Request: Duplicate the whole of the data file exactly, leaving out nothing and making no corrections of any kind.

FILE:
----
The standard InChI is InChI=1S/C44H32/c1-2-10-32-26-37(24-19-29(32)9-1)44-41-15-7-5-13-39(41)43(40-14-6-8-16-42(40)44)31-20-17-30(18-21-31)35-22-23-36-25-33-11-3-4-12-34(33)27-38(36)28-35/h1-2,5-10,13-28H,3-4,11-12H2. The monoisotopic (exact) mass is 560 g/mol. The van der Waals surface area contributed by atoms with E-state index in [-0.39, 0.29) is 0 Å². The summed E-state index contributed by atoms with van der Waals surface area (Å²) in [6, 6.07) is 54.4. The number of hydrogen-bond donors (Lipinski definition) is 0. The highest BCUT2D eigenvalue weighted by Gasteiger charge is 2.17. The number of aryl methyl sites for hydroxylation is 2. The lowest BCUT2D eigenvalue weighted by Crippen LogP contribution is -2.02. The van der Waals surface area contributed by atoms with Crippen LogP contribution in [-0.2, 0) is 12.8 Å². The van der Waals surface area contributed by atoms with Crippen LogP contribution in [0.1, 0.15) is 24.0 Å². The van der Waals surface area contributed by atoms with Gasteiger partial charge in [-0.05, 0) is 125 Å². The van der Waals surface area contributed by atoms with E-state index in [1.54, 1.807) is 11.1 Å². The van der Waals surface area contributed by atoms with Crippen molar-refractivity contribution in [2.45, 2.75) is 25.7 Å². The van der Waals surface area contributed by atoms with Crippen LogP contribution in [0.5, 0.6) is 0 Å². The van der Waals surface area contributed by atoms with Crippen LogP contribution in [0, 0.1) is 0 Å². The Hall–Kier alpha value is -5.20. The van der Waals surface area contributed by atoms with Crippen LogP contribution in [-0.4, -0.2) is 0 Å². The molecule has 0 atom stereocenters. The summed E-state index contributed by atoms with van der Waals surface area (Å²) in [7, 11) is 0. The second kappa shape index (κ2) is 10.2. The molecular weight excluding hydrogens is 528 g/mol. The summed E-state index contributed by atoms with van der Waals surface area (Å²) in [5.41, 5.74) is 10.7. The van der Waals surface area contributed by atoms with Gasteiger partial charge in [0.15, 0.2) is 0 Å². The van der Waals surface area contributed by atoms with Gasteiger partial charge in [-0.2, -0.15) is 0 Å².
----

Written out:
The standard InChI is InChI=1S/C44H32/c1-2-10-32-26-37(24-19-29(32)9-1)44-41-15-7-5-13-39(41)43(40-14-6-8-16-42(40)44)31-20-17-30(18-21-31)35-22-23-36-25-33-11-3-4-12-34(33)27-38(36)28-35/h1-2,5-10,13-28H,3-4,11-12H2. The monoisotopic (exact) mass is 560 g/mol. The van der Waals surface area contributed by atoms with E-state index in [-0.39, 0.29) is 0 Å². The summed E-state index contributed by atoms with van der Waals surface area (Å²) in [6, 6.07) is 54.4. The number of hydrogen-bond donors (Lipinski definition) is 0. The highest BCUT2D eigenvalue weighted by Gasteiger charge is 2.17. The number of aryl methyl sites for hydroxylation is 2. The lowest BCUT2D eigenvalue weighted by Crippen LogP contribution is -2.02. The van der Waals surface area contributed by atoms with Crippen LogP contribution in [-0.2, 0) is 12.8 Å². The van der Waals surface area contributed by atoms with Crippen LogP contribution in [0.1, 0.15) is 24.0 Å². The van der Waals surface area contributed by atoms with Gasteiger partial charge in [-0.05, 0) is 125 Å². The van der Waals surface area contributed by atoms with E-state index in [1.54, 1.807) is 11.1 Å². The van der Waals surface area contributed by atoms with Crippen molar-refractivity contribution in [2.45, 2.75) is 25.7 Å². The van der Waals surface area contributed by atoms with Crippen LogP contribution in [0.5, 0.6) is 0 Å². The van der Waals surface area contributed by atoms with Crippen LogP contribution in [0, 0.1) is 0 Å². The Hall–Kier alpha value is -5.20. The van der Waals surface area contributed by atoms with Crippen LogP contribution in [-0.4, -0.2) is 0 Å². The molecule has 0 atom stereocenters. The summed E-state index contributed by atoms with van der Waals surface area (Å²) in [7, 11) is 0. The second kappa shape index (κ2) is 10.2. The molecular weight excluding hydrogens is 528 g/mol. The summed E-state index contributed by atoms with van der Waals surface area (Å²) in [5.41, 5.74) is 10.7. The van der Waals surface area contributed by atoms with Gasteiger partial charge in [0.15, 0.2) is 0 Å². The van der Waals surface area contributed by atoms with Gasteiger partial charge in [-0.2, -0.15) is 0 Å².